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    I fired the AK-47 in Kosovo (on a range) and it was remarkable how little recoil it seemed to have compared to the SA-80 etc. Strangely though, the Hungarians (who we were firing with) loved the SA-80, especially the SUSAT. I loved the AK. Thats about my full experiance of diffrent weapons Im afraid, apart from M-16's.

  9. #9
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    Default AK-47?

    I have never fired a aotomatic weapon, but I know this.

    The AK-47 are famous for not jamming and it can be put in dirt or in water and still fire. When the South-African Armed Forces fought in Angola against Swapo they tested the AK-47 by throing dirt down the barrol and fireing it, it kept on working. The AK-47,s parts are made to move around in the gun so that it will not jam or stop working in bad wheather, dirt or water adn snow.This German gun looks like it kicks ***.

    Henk

  10. #10
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    Default

    Fired AKs a couple of times, in Iraq and NI, such an easy weapon considering they cost about £6 each in many of the dodgy marketplaces of the world.

    Apparently they buried one for three weeks on Salisbury Plain (or some other similar dump) once, then dug it up, made sure the barrel was clear and cracked on with it, not a single stoppage.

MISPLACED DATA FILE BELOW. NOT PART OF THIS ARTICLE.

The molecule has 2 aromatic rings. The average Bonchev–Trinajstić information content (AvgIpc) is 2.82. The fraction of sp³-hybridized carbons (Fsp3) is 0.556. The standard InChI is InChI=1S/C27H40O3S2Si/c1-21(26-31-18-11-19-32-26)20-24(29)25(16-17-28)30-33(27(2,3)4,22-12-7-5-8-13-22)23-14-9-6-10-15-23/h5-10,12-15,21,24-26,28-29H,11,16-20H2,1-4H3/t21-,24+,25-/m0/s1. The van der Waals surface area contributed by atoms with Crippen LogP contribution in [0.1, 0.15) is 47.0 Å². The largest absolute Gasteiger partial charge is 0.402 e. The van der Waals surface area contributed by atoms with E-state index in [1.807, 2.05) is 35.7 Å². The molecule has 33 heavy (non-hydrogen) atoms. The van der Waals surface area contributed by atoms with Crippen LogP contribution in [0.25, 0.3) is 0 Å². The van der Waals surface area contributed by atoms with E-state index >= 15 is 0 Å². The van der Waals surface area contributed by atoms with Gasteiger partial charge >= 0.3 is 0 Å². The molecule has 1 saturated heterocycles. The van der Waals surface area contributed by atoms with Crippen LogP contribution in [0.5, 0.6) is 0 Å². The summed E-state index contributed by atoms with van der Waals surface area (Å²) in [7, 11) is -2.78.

The Gurkha soldier
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    Than you

  11. #11
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    Default Re: AK-47?

    Quote Originally Posted by HG
    The AK-47 are famous for not jamming and it can be put in dirt or in water and still fire. When the South-African Armed Forces fought in Angola against Swapo they tested the AK-47 by throing dirt down the barrol and fireing it, it kept on working. The AK-47,s parts are made to move around in the gun so that it will not jam or stop working in bad wheather, dirt or water adn snow.This German gun looks like it kicks ***.

    Henk
    NB bold - if there is dirt down the barrel, that is a recipe for a breech explosion. DO NOT TRY THIS EVER EVER EVER!!!!! Always ensure the barrel is free from obstructions before firing - even a remnant of cleaning patch has been known to cause a breech explosion.
    1884 electric cartridge. Look similar to anything?

  12. #12
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    Good post MoS. Very interesting

    101st Airborne

  13. #13
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    Default Re: AK-47?

    Quote Originally Posted by HG
    I have never fired a aotomatic weapon, but I know this.

    The AK-47 are famous for not jamming and it can be put in dirt or in water and still fire. When the South-African Armed Forces fought in Angola against Swapo they tested the AK-47 by throing dirt down the barrol and fireing it, it kept on working. The AK-47,s parts are made to move around in the gun so that it will not jam or stop working in bad wheather, dirt or water adn snow.This German gun looks like it kicks ***.

    Henk
    Where did you get this gen from Henk ?
    Any idea of the date ?
    Who was doing this 'testing' - SAAF ?


    As MoS says never, ever, EVER try this with a firearm.



    I suspect you have been a gullible* recipient of Chinese whispers - a story that started with a basis in fact and then been embellished with each retelling.

    Incidentally, the the efficiency and utility of a wpn is never defined as it's ability to project a boot into violent contact with a bottom.




    * Strangely enough gullible is not in any dictionary.